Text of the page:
Events of July 8, 2011
Now there was another period of silence, long minutes as the shuttle's main engines continued to burn to take it into orbit. The bright curvature of the Earth against the darkness of space was visible, but it didn't change very much until the shuttle rolled over to make communications easier. Still, we watched. Ascent wasn't over until they reached orbit.
"Atlantis, press to MECO." The capcom announced. That meant that the shuttle's engines were all working fine and the flight would continue as normal until the Main Engines Cut Off (MECO) at their usual time.
There was a spray of white fire visible from the engines, and then, the fuel all used up, the orange external tank separated from the shuttle orbiter and began to fall. It would burn up in the atmosphere in a few hours, but now there was only the silence of the falling, the black tiled underside of the orbiter pulling away, and the sight of small scraps of insulation flying away, moving as only objects in microgravity can.
It was complete. More cheering, more smiles, and more clapping, with hands already sore from having applauded so much. People started to head for the doors. I saw a family getting up to use the door closest to me.
"Did you like that?" I asked.
"It was great!" One of the two girls answered, in an Australian accent.
"Do you know where we can get pins like yours?" Her sister asked, looking at the pins on my jacket.
"Well, I don't know if we have any pins for this mission left, they've been going like crazy. But if you stay right here, I'll run up and bring some other stuff back for you guys." I offered. My STS-135 pin had been the last one the guy who'd given it to me had.
"You mean you work here?" The girls' mother asked.
"Yup, I'm a NASA intern." I said, proudly. And, since I figured this was another one of those situations that justified running in heels, I sprinted out the door, to the elevator, and, once the elevator opened on the 9th floor, I speed-walked. I found them some mission stickers, bookmarks, and posters, but I felt like it wasn't enough when I knew the Public Resources Room in the headquarters library had cooler ones.
So I hurried back and found the Australian family still waiting in the auditorium. The girls liked what I had, but when I offered to show them even more in the library, they practically skipped off behind me as I showed them the way. Their parents followed more slowly behind.
I pointed out some of the artifacts on display in the library, and made an Inspector Gadget joke that fell flat because the girls hadn't seen the show, which made me feel really old. I found out that they were in DC on vacation and planning to go to the National Air and Space Museum next.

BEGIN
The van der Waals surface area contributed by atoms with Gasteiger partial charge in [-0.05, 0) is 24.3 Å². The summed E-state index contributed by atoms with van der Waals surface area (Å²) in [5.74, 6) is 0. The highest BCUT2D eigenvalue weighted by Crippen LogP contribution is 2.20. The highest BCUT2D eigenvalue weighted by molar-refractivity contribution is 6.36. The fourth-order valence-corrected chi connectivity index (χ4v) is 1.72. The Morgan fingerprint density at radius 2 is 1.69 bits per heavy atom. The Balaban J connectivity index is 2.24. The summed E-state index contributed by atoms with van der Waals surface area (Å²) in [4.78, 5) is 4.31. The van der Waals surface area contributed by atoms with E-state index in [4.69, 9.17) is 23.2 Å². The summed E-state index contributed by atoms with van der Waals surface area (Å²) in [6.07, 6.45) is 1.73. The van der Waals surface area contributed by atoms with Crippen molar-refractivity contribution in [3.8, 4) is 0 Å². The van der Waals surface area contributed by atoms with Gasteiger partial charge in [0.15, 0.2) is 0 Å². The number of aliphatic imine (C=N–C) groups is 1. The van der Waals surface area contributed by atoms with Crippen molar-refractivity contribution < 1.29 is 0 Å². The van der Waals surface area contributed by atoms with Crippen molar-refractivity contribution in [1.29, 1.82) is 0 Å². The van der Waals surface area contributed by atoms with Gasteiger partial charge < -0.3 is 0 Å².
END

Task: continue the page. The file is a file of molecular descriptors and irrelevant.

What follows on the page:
Oh man, those little girls cleaned out the Public Resources Room. They wanted two of everything. And since they were looking forward to seeing the IMAX film Hubble 3-D at the museum, they especially wanted the glossy prints of Hubble photographs, and the crew portrait of the astronauts they'd be seeing in the movie. But their parents were perfectly fine with letting them pick out as many posters, prints, and stickers as they wanted, since they were, after all, free. Their parents said they did everything possible to encourage their daughters' interests in science, and I believed it- the whole family was grinning ear-to-ear as I left them with a librarian and went to get lunch.
I started my recounting of this day by talking about experiences unique to 1990s kids. Another one might be living in the 1997-2004 period after the Mars Pathfinder mission, but before the Spirit and Opportunity rovers, when the coolest, craziest, swankiest space probe in every young readers' nonfiction book or TV program was the lunchbox-sized Sojourner rover. I remember reading one particular book about Sojourner at the library that I now own because they (gasp) discarded it.
What stuck with me was the book's ending- a hypothetical scene several decades in the future where a Martian- not an alien, but a space-suited human residing on the red planet- driving by in a fancy Mars buggy rediscovered Sojourner, half-buried in the red Martian sands. The colonist traced their name in the dust on the old rover's solar panel "and remembered the adventure that started it all."
Now, you think I'm going to do the cheesy thing and say that I'm certain one of those girls is going to be that colonist. If there's one thing the weather on that launch day showed me, it's that nobody can ever be quite certain what's going to happen in the future. But hey, you never know.